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Centre approves strategy to create carbon sink of 3 billion tonnes from forests by 2030

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Environment

Press Trust of India  |  New Delhi 

To fight climate change, the Centre Friday approved a strategy for creating an additional carbon sink of 2.5 to 3 billion tonnes of carbon dioxide equivalent through additional forest and tree cover by 2030.

Carbon sinks are natural or artificial reservoirs that absorb and store the atmosphere's carbon dioxide through physical and biological mechanisms.

Union Minister Harsh Vardhan released a report on Friday which detailed the recommendations made by an expert committee formed in 2017 to frame the strategy on increasing carbon sink in the country for combating climate change.

The commitment to increase carbon sink was made by India in the Paris Agreement in 2015. Following this, an expert panel under the chairmanship of Devendra Pandey, a former DG, Forest Survey of India, was set up in 2017 to frame a strategy for fulfilling the commitment.

The report stated, "In order to create carbon sink of 2.5 to 3 billion tonnes of CO2 equivalent through additional forest and tree cover by 2030 as committed by India in 2015 and also for sustainable management of forest resources, it is critically important to have properly demarcated forest land boundary to enforce protection, ensure conservation and a comprehensive information on the state of forests and their management at national, state and local levels."

The expert panel has come out with various recommendations to increase carbon sink.

Throwing light on the strategy, Siddhanta Das, DG Forests, in the Ministry of Environment, Forests and Climate Change said, "In the Paris conference, Prime Minister Narendra Modi had announced that India is going to sequester 2.5 to 3 billion tonnes of carbon dioxide equivalent in the country's forests."


"We had constituted a committee to have a roadmap for this. It recommended digitization of forests boundaries. We are engaging with other states. Odisha has already given its methodology for digitising all boundaries. Hence, we are releasing the publication on the strategy on increasing carbon sink to 2.5 billion tonnes," he said.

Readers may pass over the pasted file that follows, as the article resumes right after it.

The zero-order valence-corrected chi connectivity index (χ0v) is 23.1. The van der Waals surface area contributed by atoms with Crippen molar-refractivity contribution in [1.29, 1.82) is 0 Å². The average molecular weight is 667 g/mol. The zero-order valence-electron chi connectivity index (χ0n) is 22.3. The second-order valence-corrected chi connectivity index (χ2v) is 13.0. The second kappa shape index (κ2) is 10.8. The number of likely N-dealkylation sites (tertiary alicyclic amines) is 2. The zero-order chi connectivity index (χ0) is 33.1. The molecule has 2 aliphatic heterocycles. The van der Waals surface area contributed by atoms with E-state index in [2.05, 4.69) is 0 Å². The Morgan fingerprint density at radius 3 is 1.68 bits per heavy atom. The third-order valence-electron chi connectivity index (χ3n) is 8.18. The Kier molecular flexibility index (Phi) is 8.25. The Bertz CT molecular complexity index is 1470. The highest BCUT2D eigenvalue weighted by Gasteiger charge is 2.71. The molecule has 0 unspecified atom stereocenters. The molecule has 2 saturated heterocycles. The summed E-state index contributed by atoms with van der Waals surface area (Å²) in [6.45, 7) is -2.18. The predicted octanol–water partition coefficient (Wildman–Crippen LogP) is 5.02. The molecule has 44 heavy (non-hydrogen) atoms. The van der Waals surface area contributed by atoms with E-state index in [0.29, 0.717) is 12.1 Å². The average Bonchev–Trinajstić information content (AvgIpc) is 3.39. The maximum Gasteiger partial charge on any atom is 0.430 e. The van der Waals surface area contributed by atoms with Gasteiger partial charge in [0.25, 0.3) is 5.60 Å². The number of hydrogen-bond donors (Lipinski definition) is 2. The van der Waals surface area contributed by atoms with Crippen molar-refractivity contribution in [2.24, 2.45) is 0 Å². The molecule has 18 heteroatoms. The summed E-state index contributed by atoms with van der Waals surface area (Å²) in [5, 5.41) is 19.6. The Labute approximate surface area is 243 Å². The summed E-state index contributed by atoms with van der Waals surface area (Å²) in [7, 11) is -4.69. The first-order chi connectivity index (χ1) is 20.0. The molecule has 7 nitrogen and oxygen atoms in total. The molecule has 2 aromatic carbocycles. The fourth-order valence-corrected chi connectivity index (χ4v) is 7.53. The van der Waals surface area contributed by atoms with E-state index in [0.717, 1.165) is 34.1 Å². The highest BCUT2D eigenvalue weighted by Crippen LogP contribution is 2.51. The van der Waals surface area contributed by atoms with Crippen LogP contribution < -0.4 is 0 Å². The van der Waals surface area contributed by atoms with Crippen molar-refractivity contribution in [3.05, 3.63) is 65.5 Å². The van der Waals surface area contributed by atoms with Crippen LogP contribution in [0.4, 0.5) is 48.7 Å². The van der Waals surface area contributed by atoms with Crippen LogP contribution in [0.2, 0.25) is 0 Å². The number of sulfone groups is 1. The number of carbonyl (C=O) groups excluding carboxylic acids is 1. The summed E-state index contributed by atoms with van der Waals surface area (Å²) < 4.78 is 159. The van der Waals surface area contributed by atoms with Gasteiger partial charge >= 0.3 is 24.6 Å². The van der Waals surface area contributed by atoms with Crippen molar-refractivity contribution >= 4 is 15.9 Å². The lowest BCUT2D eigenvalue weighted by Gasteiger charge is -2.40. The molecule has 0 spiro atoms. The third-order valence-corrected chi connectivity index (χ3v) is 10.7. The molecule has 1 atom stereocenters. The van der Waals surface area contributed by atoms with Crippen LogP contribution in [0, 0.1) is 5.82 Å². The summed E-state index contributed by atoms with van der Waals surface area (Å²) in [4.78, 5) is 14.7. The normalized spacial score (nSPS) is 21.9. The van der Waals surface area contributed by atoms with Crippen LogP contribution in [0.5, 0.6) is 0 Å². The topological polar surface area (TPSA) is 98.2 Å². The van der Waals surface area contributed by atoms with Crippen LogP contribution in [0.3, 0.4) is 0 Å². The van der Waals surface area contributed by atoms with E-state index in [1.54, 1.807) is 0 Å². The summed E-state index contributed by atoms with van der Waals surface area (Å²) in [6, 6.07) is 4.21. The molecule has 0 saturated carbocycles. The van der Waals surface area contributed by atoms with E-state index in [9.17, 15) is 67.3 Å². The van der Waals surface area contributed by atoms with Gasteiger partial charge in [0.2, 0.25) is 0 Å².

The report has recommended digitisation of forest boundary, refining forest cover assessment, developing specific carbon accounting models for trees growing outside forests and strengthening database of the forest sector and their flow from the state to the central government.

It is hoped that the analysis and the strategy recommended by this committee will help the Ministry of Environment, Forests and Climate Change to act for achieving additional carbon sink goal from forest and tree cover, the report said.

Elaborating on the role of forests in sequestering carbon dioxide, Das said, "India's forest as on date have a CO2 equivalent of 26.5 billion tonnes. We are adding annually about 128 million tonnes of CO2 equivalent with forest as the sink. At this rate by the year 2030, we will be sequestering additionally 1.9-2 billion tonnes of CO2 equivalent."

"Therefore, the ministry has run upon a plan that will see qualitative improvement of forests. As a majority of carbon is stored in the soil, so if you enrich the quality of the forest they will sequester CO2 at a much accelerated rate," he said.

(This story has not been edited by Business Standard staff and is auto-generated from a syndicated feed.)

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First Published: Fri, March 08 2019. 19:00 IST
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